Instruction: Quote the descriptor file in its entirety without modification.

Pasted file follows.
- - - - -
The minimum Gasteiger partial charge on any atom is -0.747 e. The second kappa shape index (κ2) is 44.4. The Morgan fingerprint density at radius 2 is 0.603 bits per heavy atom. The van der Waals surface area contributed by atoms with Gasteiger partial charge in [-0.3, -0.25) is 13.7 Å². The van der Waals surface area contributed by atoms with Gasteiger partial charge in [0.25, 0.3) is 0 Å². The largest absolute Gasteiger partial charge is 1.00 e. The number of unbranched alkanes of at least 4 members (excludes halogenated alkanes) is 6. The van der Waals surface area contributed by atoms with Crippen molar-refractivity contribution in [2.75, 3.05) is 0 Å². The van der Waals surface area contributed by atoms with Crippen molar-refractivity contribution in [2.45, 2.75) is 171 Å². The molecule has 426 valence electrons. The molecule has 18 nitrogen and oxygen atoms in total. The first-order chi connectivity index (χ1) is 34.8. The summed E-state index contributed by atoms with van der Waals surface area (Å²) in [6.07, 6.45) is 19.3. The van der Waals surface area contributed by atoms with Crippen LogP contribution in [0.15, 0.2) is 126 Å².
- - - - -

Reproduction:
The minimum Gasteiger partial charge on any atom is -0.747 e. The second kappa shape index (κ2) is 44.4. The Morgan fingerprint density at radius 2 is 0.603 bits per heavy atom. The van der Waals surface area contributed by atoms with Gasteiger partial charge in [-0.3, -0.25) is 13.7 Å². The van der Waals surface area contributed by atoms with Gasteiger partial charge in [0.25, 0.3) is 0 Å². The largest absolute Gasteiger partial charge is 1.00 e. The number of unbranched alkanes of at least 4 members (excludes halogenated alkanes) is 6. The van der Waals surface area contributed by atoms with Crippen molar-refractivity contribution in [2.75, 3.05) is 0 Å². The van der Waals surface area contributed by atoms with Crippen molar-refractivity contribution in [2.45, 2.75) is 171 Å². The molecule has 426 valence electrons. The molecule has 18 nitrogen and oxygen atoms in total. The first-order chi connectivity index (χ1) is 34.8. The summed E-state index contributed by atoms with van der Waals surface area (Å²) in [6.07, 6.45) is 19.3. The van der Waals surface area contributed by atoms with Crippen LogP contribution in [0.15, 0.2) is 126 Å².